MANATEE — Over a two-hour period, Manatee County Sheriff’s Office deputies gave out 64 traffic citations at an intersection Wednesday afternoon as a part of a red light running sting.
Deputies in the county’s traffic unit have been setting up at the 10 most dangerous intersections throughout Manatee County several times a month to catch traffic violators.
Sgt. Paul Fieber, who oversees the unit, usually wears civilian clothes not to tip motorists off.
On Wednesday, he wore a hard hat and vest posing as a Department of Transportation engineer at the intersection of 15th Street East and 53rd Avenue East/State Road 70.
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A majority of the citations given by about nine deputies in two hours and 20 minutes were mostly for turning right on red without coming to a complete stop.
The cost of a ticket for running a red light is about $216.
The intersection is the third most dangerous in Manatee County. The No. 1 most dangerous intersection is Cortez Road and U.S. 41. The second intersection on the list is 53rd Avenue West and U.S. 41, Fieber said.
If a state bill passes, red light cameras would be authorized to catch drivers running the lights at major intersections. On Wednesday, the bill was in the Senate.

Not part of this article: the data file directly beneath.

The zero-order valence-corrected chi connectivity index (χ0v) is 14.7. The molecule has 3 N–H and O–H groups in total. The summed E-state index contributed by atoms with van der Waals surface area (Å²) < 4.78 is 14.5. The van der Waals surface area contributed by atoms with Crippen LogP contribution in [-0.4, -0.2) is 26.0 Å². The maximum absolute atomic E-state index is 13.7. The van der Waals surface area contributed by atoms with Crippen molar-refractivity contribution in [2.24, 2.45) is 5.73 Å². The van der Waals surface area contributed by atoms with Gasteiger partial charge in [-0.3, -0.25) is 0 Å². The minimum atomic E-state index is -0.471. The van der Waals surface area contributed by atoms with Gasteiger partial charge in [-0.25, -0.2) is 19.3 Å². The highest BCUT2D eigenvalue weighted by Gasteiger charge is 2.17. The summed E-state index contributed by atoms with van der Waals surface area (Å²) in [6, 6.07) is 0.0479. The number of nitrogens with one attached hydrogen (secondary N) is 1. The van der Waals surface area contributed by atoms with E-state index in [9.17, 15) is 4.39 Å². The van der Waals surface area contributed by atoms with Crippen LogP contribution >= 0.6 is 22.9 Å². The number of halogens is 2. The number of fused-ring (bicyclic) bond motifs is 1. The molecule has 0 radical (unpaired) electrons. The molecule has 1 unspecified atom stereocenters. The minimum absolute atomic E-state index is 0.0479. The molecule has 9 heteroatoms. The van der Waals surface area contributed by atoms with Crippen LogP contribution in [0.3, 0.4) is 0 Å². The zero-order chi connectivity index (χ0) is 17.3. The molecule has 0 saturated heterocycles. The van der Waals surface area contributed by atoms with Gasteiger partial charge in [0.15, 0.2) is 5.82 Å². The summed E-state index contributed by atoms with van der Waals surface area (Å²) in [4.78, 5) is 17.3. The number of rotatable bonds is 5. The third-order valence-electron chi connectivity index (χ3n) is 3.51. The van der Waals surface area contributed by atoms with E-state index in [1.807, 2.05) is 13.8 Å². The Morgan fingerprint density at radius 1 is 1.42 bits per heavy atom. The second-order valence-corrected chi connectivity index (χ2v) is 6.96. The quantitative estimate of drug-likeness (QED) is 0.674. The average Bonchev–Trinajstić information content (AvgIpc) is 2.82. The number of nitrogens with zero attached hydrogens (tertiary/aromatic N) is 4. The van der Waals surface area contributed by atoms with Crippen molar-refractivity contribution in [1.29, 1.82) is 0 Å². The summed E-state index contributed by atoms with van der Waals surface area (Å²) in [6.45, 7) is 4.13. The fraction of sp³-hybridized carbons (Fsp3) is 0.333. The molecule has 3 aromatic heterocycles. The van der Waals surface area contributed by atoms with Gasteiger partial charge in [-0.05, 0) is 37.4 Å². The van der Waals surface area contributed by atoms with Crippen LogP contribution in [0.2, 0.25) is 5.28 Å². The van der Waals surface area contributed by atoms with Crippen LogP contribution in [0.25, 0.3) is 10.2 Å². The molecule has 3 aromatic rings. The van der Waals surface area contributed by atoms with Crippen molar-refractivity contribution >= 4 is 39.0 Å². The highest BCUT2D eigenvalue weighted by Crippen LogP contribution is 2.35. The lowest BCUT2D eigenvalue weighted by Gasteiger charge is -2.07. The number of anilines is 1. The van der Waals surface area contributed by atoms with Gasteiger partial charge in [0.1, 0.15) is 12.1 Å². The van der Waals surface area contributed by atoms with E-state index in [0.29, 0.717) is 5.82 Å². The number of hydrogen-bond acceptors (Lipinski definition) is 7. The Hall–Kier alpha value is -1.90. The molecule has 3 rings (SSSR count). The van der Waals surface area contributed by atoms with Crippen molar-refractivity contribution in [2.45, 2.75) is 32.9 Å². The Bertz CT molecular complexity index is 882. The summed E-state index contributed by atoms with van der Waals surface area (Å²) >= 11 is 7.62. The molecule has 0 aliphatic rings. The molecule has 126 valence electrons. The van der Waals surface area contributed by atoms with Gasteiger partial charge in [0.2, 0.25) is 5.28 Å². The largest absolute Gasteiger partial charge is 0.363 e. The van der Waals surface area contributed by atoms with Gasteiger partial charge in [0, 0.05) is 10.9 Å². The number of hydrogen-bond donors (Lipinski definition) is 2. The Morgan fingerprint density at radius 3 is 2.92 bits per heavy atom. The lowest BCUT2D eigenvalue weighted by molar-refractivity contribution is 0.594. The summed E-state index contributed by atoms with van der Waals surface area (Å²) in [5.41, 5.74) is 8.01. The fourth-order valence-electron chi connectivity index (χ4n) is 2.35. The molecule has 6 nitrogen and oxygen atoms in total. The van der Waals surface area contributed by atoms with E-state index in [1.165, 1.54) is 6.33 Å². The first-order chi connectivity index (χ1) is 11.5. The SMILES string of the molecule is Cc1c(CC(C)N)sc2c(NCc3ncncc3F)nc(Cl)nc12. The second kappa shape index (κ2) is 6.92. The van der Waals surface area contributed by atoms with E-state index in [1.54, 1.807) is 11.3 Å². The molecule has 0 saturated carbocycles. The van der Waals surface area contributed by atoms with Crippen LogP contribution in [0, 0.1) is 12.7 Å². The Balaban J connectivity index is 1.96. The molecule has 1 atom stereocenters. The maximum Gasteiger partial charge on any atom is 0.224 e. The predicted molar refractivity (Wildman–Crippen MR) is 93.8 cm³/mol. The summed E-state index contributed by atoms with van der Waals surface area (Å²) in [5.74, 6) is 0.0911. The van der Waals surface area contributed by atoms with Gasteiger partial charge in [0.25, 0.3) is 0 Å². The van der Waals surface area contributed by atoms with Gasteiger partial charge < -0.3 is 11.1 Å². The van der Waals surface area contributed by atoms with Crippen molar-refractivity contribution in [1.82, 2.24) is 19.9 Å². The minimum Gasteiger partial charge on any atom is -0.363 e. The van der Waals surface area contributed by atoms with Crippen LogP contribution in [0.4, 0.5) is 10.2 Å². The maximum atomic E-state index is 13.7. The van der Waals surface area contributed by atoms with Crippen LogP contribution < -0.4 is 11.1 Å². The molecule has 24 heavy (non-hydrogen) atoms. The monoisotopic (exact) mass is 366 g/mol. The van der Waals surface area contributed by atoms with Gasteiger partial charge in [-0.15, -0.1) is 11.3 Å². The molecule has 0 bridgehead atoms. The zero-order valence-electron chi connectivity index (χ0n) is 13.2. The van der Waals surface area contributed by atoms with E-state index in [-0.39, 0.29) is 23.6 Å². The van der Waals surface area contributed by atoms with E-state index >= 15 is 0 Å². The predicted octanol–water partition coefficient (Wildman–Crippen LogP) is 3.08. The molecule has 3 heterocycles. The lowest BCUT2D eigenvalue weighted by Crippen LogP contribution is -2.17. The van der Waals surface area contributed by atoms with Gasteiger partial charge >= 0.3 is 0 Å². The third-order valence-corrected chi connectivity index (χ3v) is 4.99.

“We’re still waiting to see what the (Senate) does, but it’s getting close,” Fieber said in a telephone interview Wednesday.
The cameras would eliminate the need for the stings.
However, the stings allow deputies to make other arrests and citations beyond red light running.
At this sting, one person was arrested for a felony warrant when he was stopped, and three other people were issued citations for driving without a valid drivers license.
Sen. Mike Bennett, R-Bradenton, said he will be disappointed if the bill doesn’t pass.
“I think we’ll work it out. At the end of the day, I think we’ll pass a red light camera bill,” he said.
Bennett said he supports the bill because he believes cameras would cut down on the number of fatal crashes.
“I think people would be more cognizant of where red lights are, and we know it’s a problem,” he said.
Beth Burger, criminal justice reporter, can be reached at 708-7919.